Thursday, August 19, 2010

Finding "The Beautiful Page"

A lot of times, when I'm reading a new book, I anticipate what I guess I'd call the beautiful page. It's the page that sort of defines the book. It's the page that sings it all together.

Lately, I find myself turning down the corner of that page. Some of these books end up having lots of dog-eared pages. Some, not so much. But there's always one. And when I finish the book, I go back and read it again, because that's what I want to remember most.

My latest example is from Whales On Stilts, by M.T. Anderson. Now, this is a silly book. A wacky book. I admit, the first time I tried to read it, I didn't get very far. Sorry Mr. Anderson! It's nothing personal. I just knew it wasn't my type.

"I just knew."

What a stupid phrase. You NEVER know! This should be a new mantra, even. You never know!

Anyway, recently, my son insisted that we read the book together. Note: He tried to read this book on his own a while back and also failed. But for whatever reason, he did not want to give up on it. Maybe because the book is signed to him. Who knows (you never do!). But it was calling. And so we picked it up, and I started reading out loud.

We laughed. We rolled our eyes. We giggled. We said, "Huh?" and "WHAT?!" And then laughed again.

And then we found the beautiful page.

Here it is:

When Lily was done with her story, she said, "What am I going to do?"

"Why don't you fight them with your magic sword?"

"I don't have a magic sword."

"In the world of make-pretend, you can have anything you want, darling."

Lily felt tears gather in her throat. "Grandma, this isn't pretend."

Her grandmother didn't argue. "I wish games could go on forever," she said soothingly. "I remember, Lily..." she laughed.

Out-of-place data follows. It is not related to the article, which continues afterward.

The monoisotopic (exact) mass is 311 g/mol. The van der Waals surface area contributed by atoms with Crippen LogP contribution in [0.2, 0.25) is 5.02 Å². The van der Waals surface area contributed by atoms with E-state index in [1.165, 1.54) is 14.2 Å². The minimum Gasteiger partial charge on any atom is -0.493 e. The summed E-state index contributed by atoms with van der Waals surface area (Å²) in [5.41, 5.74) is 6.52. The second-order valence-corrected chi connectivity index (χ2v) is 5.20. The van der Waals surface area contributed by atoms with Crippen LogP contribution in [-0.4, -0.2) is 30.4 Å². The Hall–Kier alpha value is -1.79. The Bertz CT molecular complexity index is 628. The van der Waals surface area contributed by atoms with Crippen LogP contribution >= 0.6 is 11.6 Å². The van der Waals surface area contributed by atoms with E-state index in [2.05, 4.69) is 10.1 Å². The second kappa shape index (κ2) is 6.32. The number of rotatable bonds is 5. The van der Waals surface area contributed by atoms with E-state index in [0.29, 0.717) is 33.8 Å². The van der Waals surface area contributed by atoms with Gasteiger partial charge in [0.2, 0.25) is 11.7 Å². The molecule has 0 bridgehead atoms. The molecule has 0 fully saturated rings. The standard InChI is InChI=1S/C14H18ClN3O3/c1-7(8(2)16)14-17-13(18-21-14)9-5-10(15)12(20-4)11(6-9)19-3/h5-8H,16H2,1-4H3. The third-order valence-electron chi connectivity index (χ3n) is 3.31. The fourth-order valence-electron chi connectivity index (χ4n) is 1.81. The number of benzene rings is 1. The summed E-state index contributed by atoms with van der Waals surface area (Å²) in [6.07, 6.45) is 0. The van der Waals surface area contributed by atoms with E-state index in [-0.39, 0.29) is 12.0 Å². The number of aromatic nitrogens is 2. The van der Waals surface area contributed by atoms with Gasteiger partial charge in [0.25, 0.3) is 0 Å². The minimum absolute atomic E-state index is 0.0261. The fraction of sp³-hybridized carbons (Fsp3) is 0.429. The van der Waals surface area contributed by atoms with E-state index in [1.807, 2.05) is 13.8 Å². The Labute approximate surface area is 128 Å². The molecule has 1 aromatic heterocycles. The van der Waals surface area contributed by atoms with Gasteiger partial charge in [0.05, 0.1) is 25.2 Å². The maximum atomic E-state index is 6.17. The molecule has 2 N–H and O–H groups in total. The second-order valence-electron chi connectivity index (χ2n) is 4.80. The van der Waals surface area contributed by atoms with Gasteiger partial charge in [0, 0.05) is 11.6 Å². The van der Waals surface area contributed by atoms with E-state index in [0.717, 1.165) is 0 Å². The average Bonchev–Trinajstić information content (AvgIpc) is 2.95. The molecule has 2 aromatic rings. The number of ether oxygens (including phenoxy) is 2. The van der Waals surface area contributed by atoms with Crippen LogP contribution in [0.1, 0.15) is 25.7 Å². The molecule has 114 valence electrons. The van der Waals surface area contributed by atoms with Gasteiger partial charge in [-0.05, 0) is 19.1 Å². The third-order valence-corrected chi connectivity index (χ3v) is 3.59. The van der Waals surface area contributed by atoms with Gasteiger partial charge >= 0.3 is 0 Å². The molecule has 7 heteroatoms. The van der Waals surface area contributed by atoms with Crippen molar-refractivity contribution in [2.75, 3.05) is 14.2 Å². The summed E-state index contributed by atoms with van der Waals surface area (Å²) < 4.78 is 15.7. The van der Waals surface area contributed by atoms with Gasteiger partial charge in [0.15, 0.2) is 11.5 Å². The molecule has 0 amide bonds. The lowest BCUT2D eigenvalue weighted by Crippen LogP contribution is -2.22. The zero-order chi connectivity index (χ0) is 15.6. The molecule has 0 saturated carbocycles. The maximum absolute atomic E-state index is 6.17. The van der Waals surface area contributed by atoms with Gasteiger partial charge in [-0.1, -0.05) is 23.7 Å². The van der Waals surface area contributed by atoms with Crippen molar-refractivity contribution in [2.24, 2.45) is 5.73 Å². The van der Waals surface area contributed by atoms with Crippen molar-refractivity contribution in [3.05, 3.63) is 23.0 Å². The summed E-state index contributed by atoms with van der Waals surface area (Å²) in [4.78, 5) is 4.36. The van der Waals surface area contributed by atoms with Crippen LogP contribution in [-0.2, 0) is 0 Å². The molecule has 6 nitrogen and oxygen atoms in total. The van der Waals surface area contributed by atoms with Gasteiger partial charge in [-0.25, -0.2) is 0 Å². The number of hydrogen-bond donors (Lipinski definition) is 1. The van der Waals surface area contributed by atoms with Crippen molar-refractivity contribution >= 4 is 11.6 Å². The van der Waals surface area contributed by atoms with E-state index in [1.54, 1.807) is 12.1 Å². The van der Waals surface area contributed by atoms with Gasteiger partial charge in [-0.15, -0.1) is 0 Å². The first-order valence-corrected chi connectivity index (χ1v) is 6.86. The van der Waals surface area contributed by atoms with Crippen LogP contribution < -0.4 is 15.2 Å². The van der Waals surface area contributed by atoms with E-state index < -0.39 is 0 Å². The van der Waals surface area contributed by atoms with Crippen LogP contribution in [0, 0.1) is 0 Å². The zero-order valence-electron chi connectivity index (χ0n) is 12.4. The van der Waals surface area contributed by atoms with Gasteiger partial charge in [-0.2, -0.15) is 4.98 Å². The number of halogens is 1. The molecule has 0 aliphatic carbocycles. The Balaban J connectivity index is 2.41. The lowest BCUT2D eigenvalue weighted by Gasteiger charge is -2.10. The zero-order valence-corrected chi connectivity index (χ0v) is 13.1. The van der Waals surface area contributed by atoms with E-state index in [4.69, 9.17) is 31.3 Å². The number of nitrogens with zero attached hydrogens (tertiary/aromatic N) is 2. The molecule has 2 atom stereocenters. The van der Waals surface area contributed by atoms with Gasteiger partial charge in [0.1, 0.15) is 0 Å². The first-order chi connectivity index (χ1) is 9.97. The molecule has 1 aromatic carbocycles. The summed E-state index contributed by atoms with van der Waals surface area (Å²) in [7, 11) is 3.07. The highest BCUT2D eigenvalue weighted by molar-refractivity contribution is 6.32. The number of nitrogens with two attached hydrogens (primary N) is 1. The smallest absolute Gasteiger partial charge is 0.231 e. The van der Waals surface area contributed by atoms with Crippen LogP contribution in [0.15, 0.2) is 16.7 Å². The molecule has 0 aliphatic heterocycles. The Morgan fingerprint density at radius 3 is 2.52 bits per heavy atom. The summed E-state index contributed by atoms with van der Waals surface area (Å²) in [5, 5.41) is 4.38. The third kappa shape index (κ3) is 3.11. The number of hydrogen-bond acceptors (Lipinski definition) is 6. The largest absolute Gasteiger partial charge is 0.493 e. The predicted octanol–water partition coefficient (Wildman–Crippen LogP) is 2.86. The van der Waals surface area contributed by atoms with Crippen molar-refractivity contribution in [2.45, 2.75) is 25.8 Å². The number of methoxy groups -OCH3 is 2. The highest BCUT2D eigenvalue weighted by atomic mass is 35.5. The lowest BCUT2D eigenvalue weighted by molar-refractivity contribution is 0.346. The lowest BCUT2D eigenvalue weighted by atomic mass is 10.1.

Lily loved the sound of her grandmother's chuckle. She held the phone closer to her ear.

Her grandmother said, "The games we played when I was little lasted for days. We would be running around in the fields down by Tinker's Point like crazy people. We would hide in the grass. We always pretended we were food. Myrtle D. was ketchup. I was a side of bacon. We jumped off the rocks, being food, and I'm afraid we bumped up our knees sometimes."

Lily smiled.

"I remember the fireflies always being out," said her grandmother, "but probably that was only once or twice." Sadly, she added, "You know, how when you're remembering, you put beautiful things everywhere? You spread them out, and they fill the whole memory. Even if there weren't fireflies every night we played there, those were firefly times, Lily."

Firefly times.

Isn't that beautiful?

The phrase says it all, doesn't it? And for this book, it's about revisiting those wonderful days swallowed whole by imagination when you could believe in the impossible, like whales taking over the world. Whales on stilts, even. With laser eyes. Nothing was too over the top in your imagination. I think this book is a celebration of that. Well, it's doing lots of other stuff, too. But for me, that's what's at it's heart. And this is confirmed later, by the longest (and one of the most poignant) footnotes, I've ever seen. But I won't spoil it for you.

Whales on Stilts! Surprisingly poignant.

You never know.

Keep looking for the beautiful page.

1 comment:

  1. Jo, I'm glad you were able to get into this book - it's one of my absolute favorites! I think you're right about it reflecting those times when imagination just takes over. Behind the silliness, there's also a lot of truth.